Nadine Panayot-Haroun, director of the Department of Archaeology and Museology (DAM), University of Balamand, Lebanon. Dominique Parayre, Professor Emeritus, UMR 7041 ArScAn, VEPMO team (Du village à l’état au Proch et au Moyen-Orient), Maison de l’Archéologie et de l’Ethnologie (MAE), Nanterre, France.
How Eveha Participates
The 2015 season saw the continuation of work begun in previous years. Two excavation trenches were opened, and the fill layers of two cisterns partly excavated.
In the trenches, well conserved archaeological remains were observed, such as floor levels, wall sections and various other installations. The associated artefacts can be dated to the 13th century, which corresponds with the last major phase of occupation on the site, just before the demolition of the fortress in 1289.
In the cisterns, one of which had been transformed for salt production, the fill layers also belong predominantly to the High Medieval period. A small amount of Byzantine material was found at the bottom of one of them.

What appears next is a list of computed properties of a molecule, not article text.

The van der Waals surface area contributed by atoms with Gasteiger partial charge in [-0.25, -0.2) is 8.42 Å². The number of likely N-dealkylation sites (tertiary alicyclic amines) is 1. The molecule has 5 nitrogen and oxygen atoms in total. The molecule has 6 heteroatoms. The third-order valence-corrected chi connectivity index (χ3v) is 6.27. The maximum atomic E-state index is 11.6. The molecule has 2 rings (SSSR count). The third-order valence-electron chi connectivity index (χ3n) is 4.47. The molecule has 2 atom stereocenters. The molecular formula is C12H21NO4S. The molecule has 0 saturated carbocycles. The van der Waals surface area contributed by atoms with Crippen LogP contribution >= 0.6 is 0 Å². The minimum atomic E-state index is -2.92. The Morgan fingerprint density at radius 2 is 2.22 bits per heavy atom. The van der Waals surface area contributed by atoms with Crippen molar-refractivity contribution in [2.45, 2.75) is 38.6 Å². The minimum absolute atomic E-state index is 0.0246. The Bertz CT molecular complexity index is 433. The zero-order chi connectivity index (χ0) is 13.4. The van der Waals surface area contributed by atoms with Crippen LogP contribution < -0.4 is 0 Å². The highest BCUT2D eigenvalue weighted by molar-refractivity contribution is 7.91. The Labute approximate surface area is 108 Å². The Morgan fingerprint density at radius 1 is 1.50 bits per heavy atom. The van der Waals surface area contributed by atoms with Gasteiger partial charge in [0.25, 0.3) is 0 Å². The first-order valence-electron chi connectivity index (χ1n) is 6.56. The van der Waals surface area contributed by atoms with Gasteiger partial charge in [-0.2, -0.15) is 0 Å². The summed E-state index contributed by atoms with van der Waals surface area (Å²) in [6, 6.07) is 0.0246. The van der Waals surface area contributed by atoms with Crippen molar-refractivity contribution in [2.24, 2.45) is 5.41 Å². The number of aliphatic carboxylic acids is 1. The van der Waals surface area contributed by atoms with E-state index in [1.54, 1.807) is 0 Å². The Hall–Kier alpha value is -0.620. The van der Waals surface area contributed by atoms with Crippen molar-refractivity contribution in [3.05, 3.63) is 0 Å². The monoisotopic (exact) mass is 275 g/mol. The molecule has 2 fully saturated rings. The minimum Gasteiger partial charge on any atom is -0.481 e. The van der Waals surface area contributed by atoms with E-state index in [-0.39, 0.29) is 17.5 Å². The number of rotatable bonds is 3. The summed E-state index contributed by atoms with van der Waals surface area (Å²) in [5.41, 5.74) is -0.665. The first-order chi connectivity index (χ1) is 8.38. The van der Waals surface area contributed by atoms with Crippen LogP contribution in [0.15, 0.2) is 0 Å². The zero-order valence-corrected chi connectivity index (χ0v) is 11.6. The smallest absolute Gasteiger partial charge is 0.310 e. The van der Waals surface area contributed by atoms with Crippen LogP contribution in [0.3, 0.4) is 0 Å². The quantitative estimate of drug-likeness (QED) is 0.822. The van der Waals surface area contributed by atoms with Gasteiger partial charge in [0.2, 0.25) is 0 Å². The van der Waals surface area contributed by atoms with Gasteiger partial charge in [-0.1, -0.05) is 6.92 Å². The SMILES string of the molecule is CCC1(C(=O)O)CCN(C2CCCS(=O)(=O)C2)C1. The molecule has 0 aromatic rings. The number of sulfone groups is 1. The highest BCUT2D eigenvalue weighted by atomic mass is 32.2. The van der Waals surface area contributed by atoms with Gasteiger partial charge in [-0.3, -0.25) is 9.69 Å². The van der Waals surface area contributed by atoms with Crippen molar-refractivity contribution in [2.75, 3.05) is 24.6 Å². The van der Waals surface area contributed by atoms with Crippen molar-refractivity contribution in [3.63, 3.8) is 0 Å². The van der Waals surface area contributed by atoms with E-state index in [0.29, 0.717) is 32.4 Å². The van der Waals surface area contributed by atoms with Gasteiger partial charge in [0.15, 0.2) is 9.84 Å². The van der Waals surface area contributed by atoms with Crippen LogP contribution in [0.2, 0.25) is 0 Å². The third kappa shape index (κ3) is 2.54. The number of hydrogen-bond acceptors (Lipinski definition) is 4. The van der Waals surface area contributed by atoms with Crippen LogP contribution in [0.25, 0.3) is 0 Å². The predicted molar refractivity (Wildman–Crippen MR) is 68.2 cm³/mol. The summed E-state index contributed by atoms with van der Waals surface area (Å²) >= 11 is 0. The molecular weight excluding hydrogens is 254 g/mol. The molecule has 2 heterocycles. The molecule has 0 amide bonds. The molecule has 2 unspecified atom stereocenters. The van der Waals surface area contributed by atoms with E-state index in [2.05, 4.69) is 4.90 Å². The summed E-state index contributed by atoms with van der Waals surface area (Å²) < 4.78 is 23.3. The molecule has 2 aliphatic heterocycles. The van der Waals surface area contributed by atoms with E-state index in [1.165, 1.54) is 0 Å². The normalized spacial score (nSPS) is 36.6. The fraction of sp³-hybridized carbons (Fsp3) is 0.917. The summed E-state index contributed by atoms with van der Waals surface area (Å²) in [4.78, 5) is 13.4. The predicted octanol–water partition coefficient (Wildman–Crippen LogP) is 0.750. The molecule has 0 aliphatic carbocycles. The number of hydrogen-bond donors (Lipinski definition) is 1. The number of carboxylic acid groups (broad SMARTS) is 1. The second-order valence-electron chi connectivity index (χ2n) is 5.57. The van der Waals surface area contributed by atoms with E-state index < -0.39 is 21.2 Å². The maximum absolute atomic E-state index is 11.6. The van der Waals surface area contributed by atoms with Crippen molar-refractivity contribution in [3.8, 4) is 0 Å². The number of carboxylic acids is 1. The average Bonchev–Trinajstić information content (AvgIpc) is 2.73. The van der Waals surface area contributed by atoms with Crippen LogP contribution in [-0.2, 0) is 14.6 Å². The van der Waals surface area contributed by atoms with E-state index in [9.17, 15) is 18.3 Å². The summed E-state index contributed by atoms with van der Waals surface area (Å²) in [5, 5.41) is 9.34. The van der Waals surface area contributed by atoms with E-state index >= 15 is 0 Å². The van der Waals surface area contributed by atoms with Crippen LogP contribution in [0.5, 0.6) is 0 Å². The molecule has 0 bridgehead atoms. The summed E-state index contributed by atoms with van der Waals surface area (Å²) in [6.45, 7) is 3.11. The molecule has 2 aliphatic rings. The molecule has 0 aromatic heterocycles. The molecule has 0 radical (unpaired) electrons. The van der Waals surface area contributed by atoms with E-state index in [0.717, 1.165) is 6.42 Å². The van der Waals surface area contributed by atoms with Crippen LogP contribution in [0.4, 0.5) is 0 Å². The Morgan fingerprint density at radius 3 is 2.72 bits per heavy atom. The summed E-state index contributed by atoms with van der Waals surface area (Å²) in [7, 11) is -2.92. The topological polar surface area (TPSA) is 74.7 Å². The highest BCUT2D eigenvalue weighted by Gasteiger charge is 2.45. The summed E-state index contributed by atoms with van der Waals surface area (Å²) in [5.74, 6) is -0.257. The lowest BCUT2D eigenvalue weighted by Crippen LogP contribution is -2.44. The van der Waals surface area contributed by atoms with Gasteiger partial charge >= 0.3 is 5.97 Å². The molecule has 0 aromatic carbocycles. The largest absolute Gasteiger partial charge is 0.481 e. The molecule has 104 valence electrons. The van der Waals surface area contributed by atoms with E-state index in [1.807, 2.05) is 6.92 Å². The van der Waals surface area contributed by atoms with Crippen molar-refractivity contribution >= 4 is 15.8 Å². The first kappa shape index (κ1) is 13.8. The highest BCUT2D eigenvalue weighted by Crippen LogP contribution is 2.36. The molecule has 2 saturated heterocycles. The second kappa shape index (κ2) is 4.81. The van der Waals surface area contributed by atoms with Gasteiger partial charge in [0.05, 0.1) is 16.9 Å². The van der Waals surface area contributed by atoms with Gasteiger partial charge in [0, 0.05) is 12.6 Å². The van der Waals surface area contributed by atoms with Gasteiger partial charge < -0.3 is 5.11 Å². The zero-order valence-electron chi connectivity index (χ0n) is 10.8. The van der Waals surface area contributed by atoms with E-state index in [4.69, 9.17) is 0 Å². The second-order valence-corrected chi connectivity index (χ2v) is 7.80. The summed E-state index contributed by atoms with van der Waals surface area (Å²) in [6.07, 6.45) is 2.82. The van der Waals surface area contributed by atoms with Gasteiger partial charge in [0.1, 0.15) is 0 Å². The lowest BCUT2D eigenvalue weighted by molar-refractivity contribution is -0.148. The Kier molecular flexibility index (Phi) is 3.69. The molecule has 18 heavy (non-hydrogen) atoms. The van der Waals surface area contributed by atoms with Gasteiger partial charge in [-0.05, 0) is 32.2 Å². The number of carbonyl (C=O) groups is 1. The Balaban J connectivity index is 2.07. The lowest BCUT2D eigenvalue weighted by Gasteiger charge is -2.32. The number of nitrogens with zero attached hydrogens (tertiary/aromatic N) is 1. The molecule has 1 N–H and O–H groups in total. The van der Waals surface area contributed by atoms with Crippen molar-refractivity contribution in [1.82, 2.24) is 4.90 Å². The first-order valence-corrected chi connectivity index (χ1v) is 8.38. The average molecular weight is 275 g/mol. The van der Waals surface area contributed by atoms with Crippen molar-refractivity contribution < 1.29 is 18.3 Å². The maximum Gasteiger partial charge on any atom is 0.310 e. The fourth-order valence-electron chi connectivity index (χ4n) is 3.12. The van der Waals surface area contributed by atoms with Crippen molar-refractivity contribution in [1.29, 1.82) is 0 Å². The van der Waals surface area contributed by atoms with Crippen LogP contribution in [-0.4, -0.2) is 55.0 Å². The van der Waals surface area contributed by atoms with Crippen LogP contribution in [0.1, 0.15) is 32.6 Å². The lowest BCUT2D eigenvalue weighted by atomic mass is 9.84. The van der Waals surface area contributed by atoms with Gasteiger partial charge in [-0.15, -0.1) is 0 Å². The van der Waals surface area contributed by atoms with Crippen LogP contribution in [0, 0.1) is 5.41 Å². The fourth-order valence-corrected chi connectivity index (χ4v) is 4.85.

Finally, additional field survey revealed new remains which appear to be Bronze Age in date. As no archaeological context from this period has yet been identified on the promontory, it is possible that this material was brought on to the site as part of the fill layers used to level the area during the 12-13th centuries.
A large part of this season’s activity involved the detailed mapping of the remains. The discoveries in each of the trenches were surveyed, as were all of the remains on the promontory of Enfeh and the surrounding area. The aim is to create a comprehensive and highly accurate archaeological map of a little-known region of the Lebanese coast.